What Is an Initial Coin Offering or ICO? Similar to traditional investing which has companies doing Initial Public Offerings or IPOs, the Initial Coin Offering is the debut of a publicly traded virtual currency.
An ICO differs greatly than an IPO in many ways (including the regulatory aspect) but for many investors the ICO can be an exciting moment–if the coin debut manages to capture the interest of enough traders and collectors.
What Is An Initial Coin Offering?
One of the big differences between an IPO and an Initial Coin Offering? Getting started. You don’t have to sell public shares of stock in order to start a company–many small businesses never offer shares of stock, preferring to stay privately held.
If a company’s owners decide they want to offer stock and raise money doing so, they are subject in America to the rules of the Securities and Exchange Commission, the IRS, and other governing bodies.
An IPO is not something you can simply accomplish and be proud of. There are many legal hurdles to clear and compliance with federal law is required in order to offer shares of stock in a company.
With an Initial Coin Offering, it’s much different (see ICOs and Federal Regulation below for additional clarification).
Starting with the existence of the coin itself. In the planning stages of an ICO, the project may or may not be underway in some form and the age of the project may or may not be a factor when planning the ICO? Why? Because it takes time to develop a coin–the drafting of a white paper for a coin project alone must take into account the following issues:
- Project budget and timeline
- Number of coins or tokens planned
- Pricing, availability of coins or tokens
- How many coins or tokens the creators of the project will keep for themselves
- Type of currency accepted during the Initial Coin Offering
- How long the ICO should last
Unlike a traditional IPO subject to regulations, disclosure statements, and security requirements, an Initial Coin Offering is unregulated in that anyone can do it if they have sufficient resources. There are no regulatory hoops to jump through at press time, though that is subject to change at any time via federal law, court rulings, etc.
One other big difference between an IPO and the Initial Coin Offering? An ICO may have some form of other utility aside from being bought, sold, or traded. It may be associated with a software project or service.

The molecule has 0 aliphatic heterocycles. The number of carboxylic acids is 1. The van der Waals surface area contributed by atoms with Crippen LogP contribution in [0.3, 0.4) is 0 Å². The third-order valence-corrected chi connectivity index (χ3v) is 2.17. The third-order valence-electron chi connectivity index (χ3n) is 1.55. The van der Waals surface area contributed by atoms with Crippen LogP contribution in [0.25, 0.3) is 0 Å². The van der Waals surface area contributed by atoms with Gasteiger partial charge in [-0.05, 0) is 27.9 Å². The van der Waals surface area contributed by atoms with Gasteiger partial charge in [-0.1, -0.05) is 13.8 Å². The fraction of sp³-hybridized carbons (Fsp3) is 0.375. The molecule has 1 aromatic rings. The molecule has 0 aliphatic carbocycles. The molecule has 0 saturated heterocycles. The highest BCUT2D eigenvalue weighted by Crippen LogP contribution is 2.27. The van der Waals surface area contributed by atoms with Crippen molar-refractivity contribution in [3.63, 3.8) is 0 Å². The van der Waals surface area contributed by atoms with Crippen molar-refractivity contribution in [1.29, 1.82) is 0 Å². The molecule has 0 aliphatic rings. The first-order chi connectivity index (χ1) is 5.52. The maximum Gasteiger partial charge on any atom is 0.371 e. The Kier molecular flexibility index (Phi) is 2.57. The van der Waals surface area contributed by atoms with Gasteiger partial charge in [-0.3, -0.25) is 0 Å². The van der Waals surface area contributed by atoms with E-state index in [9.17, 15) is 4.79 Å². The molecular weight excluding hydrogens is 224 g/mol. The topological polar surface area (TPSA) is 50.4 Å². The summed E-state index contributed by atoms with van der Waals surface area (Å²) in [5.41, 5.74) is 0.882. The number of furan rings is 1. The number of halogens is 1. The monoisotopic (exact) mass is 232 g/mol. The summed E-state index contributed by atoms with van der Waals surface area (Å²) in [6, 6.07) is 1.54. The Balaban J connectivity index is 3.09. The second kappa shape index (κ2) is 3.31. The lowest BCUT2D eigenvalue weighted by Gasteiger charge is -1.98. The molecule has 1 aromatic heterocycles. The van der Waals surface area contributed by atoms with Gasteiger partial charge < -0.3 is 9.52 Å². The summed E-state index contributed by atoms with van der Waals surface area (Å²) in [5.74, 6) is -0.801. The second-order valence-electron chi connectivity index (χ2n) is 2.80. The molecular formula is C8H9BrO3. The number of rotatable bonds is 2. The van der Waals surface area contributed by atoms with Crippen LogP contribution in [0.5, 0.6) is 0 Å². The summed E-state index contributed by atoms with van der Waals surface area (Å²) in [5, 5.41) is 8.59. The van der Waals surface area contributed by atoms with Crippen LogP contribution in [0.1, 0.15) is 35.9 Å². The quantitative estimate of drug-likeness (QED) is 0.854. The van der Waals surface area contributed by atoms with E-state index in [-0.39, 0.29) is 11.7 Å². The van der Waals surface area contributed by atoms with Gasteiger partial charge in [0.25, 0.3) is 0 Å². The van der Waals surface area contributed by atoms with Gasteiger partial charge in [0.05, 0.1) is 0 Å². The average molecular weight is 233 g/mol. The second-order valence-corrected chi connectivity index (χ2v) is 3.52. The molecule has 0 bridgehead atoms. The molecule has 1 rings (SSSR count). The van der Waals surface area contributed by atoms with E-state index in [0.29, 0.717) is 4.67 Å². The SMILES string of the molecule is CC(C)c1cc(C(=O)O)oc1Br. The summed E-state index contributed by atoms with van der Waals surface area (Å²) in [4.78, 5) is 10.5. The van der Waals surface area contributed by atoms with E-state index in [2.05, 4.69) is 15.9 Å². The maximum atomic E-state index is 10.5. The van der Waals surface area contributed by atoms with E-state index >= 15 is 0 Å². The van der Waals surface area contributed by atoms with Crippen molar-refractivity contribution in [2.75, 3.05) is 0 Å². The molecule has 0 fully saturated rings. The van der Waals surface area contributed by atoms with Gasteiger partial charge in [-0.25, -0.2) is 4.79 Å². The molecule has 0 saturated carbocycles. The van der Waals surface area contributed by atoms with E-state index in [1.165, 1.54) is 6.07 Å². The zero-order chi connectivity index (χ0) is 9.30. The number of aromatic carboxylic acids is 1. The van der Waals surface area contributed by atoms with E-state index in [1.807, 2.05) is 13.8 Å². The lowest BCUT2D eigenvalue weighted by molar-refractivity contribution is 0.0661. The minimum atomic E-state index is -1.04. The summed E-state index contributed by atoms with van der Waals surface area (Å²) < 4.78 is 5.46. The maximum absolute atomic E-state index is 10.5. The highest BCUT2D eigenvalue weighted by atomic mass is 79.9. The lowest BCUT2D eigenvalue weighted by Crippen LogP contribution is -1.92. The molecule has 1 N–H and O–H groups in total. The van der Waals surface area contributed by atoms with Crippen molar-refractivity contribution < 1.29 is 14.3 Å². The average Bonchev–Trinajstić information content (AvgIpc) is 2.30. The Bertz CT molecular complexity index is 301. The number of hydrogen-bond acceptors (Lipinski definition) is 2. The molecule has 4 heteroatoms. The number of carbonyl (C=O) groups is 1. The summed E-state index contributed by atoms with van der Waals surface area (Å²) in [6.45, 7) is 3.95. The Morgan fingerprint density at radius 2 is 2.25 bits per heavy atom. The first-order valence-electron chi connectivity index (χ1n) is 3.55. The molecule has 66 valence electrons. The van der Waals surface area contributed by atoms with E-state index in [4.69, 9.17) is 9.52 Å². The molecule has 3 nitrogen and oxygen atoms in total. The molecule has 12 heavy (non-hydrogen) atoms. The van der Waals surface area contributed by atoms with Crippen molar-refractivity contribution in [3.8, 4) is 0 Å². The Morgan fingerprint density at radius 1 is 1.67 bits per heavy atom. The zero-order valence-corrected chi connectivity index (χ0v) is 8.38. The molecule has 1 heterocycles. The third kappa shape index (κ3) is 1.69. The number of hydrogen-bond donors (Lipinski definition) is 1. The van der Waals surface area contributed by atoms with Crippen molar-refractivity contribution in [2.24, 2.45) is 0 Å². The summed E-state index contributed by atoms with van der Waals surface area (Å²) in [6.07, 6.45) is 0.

ICOs And Federal Regulation
Earlier, we mentioned that Initial Coin Offerings are not regulated by the SEC, IRS, or other agencies in the same way that IPOs are.
However, that is NOT to say that a federal agency won’t step in if an ICO begins behaving or doing business in a way that IS federally regulated. In other words, if or when an Initial Coin Offering (which is not regulated like an IPO) begins doing business in a manner by which companies ARE subject to regulation, the government may get involved.
That may be too nuanced for some, but the bottom line is that the government takes a dim view of companies that don’t comply with the current laws but still behave in a similar fashion to those who ARE subject to them.
ICOs And Scams
Because Initial Coin Offerings aren’t dealing with a lot of compliance requirements, it’s easy for any third party to set one up and pretend to do business as a legitimate operator. If you find an ICO you are interested in, you should do your research on that company to learn the history of the players involved. How long have they been associated with blockchain or virtual currency operations?
If you have difficulty locating a person within a specific project with a “crypto resume”, you might want to look elsewhere. Projects that have no identifiable subject matter experts or those without crypto experience should be viewed with extreme caution. It’s also a very bad idea to take your investment advice in any way from celebrities and social media personalities on Twitter.
Ask yourself about the investing competence of the influencers or famous people trying to give you advice–do you really want to put your hard-eared cash into a speculative financial investment recommended to you by someone who does karate kicks for a living?
That is not hyperbole. Bad movie actor Steven Seagal was fined by the SEC (more than $300,000 according to a Washington Post report in 2020) after plugging crypto to his fans without disclosing to them that he was being paid to do so. Not a good look for anyone trying to convince you to part with your cash for a highly speculative investment subject to a high risk of loss.
Another example is the Centra Tech scam. Investopedia reports that Investa Tech’s ICO raised some $30 million in 2017, but a court case revealed this ICO to be a scam. Two celebrities, the boxer Floyd Mayweather and a performing artist named DJ Khaled promoted the project to their followers, some of whom may have taken investing advice in good faith without stopping to wonder if a professional boxer is really the right person to be taking high-risk investment tips from.
Always research the project you are considering, and make sure there are clearly defined goals, terms, conditions, prices, and other details. The more vague and the fewer details there are, the more wary you should be–a lack of clear information is a red flag in a wider range of areas including investments.
Joe Wallace has covered real estate and financial topics, including crypto and NFTs since 1995. His work has appeared on Veteran.com, The Pentagon Channel, ABC and many print and online publications. Joe is a 13-year veteran of the United States Air Force and a former reporter for Air Force Television News.